The Treatment of Snake Bites in a First Aid Setting: A Systematic Review

PLoS Negl Trop Dis. 2016 Oct 17;10(10):e0005079. doi: 10.1371/journal.pntd.0005079. eCollection 2016 Oct.


Background: The worldwide burden of snakebite is high, especially in remote regions with lesser accessibility to professional healthcare. Therefore, adequate first aid for snakebite is of the utmost importance. A wide range of different first aid techniques have been described in literature, and are being used in practice. This systematic review aimed to summarize the best available evidence concerning effective and feasible first aid techniques for snakebite.

Methods: A systematic literature screening, performed independently by two authors in the Cochrane Library, MEDLINE and Embase resulted in 14 studies, fulfilling our predefined selection criteria, concerning first aid techniques for snakebite management. Data was extracted and the body of evidence was appraised according to the GRADE approach.

Principal findings: The pressure immobilization technique was identified as the only evidence-based first aid technique with effectiveness on venom spread. However, additional studies suggest that proper application of this technique is not feasible for laypeople. Evidence concerning other first aid measures, such as the application of a tourniquet, suggests avoiding the use of these techniques.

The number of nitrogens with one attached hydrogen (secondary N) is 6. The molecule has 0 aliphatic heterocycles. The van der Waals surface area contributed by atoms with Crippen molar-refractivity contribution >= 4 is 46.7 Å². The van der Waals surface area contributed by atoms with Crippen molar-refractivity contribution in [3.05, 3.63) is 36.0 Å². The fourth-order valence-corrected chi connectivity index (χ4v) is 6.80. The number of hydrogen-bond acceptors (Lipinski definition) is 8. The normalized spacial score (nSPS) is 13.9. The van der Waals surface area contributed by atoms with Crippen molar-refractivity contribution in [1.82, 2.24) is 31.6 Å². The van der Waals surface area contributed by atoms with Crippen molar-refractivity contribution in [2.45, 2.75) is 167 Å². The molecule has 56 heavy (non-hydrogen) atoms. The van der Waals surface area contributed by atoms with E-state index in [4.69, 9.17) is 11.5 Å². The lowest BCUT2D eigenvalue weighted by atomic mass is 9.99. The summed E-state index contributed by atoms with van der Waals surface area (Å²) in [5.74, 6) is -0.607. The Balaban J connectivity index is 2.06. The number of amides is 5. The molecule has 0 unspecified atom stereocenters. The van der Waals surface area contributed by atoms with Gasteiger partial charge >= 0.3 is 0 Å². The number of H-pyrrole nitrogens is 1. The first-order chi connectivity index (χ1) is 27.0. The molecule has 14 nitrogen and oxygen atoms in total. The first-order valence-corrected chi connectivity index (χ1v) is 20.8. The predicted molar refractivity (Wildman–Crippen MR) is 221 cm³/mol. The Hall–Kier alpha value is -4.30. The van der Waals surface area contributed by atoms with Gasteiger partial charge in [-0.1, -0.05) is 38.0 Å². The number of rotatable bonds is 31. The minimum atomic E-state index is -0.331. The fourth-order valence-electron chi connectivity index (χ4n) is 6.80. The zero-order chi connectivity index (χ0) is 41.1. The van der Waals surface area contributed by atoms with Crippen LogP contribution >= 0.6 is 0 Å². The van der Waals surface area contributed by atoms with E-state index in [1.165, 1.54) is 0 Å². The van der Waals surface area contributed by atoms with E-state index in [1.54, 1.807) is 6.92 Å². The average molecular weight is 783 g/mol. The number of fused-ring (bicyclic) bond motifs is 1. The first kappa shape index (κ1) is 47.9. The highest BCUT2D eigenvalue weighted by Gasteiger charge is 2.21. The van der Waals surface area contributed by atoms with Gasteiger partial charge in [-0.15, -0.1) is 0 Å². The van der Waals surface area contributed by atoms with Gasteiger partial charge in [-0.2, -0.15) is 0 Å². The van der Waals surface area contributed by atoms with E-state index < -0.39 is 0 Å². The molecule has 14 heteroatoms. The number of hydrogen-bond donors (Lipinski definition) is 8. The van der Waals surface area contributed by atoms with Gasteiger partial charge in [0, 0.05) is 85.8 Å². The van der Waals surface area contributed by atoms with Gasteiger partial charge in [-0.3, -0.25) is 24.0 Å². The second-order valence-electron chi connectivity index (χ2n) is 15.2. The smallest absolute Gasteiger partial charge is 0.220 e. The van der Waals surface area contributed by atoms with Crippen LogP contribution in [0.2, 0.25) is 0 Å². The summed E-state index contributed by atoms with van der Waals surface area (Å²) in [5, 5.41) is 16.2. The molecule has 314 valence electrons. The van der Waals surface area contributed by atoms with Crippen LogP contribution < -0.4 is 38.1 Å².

Conclusions: The practical recommendation for the treatment of snakebite in a first aid setting is to immobilize the victim, while awaiting the emergency services. However, given the low to very low quality of the data collected, high quality randomized controlled trials concerning the efficacy and feasibility of different variations of the pressure immobilization technique are warranted.

Publication types

  • Review
  • Systematic Review

MeSH terms

  • Animals
  • First Aid / instrumentation
  • First Aid / methods*
  • Health Personnel
  • Humans
  • Snake Bites / therapy*
  • Snakes / physiology

Grant support

This work was made possible through funding from the Foundation for Scientific Research of the Belgian Red Cross-Flanders. All authors are employees at the Belgian Red Cross-Flanders and were involved in the development of this systematic review. The funders had no role in study design, data collection and analysis, decision to publish, or preparation of the manuscript.